After his first full day in the Oval Office, President Trump made it abundantly clear that the Affordable Care Act (ACA) was living on borrowed time.

The ACA, which is more commonly known as Obamacare, was the hallmark legislation signed into law by Barack Obama in 2010. In many ways, it revolutionized how tens of millions of Americans currently shop for health insurance and receive medical care. One of its primary successes has been in lowering the uninsured rate from 16% in 2010 to just 8.9%, according to the Centers for Disease Control and Prevention, as of June 2016.  

Now-former president Barack Obama.

Image source: Obama White House, Flickr.

Obamacare's numerous shortcomings

However, Obamacare failed in some of its other endeavors. For example, it failed to keep premium inflation under control to the satisfaction of the public. Benchmark premiums (the average second-lowest-cost silver plan) for the 39 states covered by the federally run rose by a whopping 25% in 2017.

Obamacare also proved mostly unsustainable for health-benefit providers. After years of losses, UnitedHealth Group (NYSE:UNH), the nation's largest insurer, cut its coverage from 34 states in 2016 to just three this year. Aetna (NYSE:AET) and Humana (NYSE:HUM) followed suit by slicing their county-based coverage by nearly 70% and almost 90%, respectively. Humana has also commented that it would bow out of the individual ACA marketplace exchanges entirely by 2018.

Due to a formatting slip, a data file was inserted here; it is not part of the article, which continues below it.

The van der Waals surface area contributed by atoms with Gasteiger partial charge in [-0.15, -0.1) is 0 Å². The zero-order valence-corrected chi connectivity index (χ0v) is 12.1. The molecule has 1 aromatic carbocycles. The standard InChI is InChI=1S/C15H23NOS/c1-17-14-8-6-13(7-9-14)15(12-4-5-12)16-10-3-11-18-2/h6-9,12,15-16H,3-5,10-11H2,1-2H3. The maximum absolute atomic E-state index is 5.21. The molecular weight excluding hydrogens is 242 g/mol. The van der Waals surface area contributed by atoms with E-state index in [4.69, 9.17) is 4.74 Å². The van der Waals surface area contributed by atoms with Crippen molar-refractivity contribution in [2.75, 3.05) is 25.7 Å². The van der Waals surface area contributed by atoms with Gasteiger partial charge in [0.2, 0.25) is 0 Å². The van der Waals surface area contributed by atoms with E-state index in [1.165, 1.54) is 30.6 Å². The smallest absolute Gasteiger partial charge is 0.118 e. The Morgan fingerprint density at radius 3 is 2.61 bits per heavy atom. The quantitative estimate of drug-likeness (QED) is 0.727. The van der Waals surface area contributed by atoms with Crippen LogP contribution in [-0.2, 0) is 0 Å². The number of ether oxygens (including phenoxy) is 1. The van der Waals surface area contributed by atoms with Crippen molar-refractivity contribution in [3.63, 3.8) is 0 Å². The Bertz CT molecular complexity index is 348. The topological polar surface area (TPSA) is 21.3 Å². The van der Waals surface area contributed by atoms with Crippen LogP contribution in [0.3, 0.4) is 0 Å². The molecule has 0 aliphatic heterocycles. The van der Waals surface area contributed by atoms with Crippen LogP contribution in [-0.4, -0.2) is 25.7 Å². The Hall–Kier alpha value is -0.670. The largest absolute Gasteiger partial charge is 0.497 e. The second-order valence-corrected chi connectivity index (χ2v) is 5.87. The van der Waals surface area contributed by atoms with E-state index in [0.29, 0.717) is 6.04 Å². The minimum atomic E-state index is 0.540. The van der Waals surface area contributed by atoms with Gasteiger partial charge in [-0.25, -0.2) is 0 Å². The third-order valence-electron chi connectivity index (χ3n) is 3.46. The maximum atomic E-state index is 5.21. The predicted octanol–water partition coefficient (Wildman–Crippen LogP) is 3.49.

Most importantly, the individual mandate and accompanying Shared Responsibility Payment (SRP) were loathed by many. The individual mandate is the actionable component of Obamacare that requires consumers to purchase health insurance or face a penalty come tax time (the SRP). In 2016, the SRP was the greater of $695, or 2.5% of your modified adjusted gross income. Consumers never adjusted to being penalized for not buying health insurance.

With Republicans having a clear majority in the legislative branch of government, it's just a matter of time before big healthcare changes are in store.

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Image source: Getty Images.

Two big questions Republicans need to answer

However, Republicans need to clear two hurdles before they even consider altering Obamacare in any meaningful way. First, they need to decide what sort of changes will be made. Will they be repairing the existing law or completely repealing Obamacare as we know it?

Repealing the ACA would require 60 votes in the Senate, which would mean having some Democrats support Republican legislation. That's a tall order when talking about Congress in this day and age.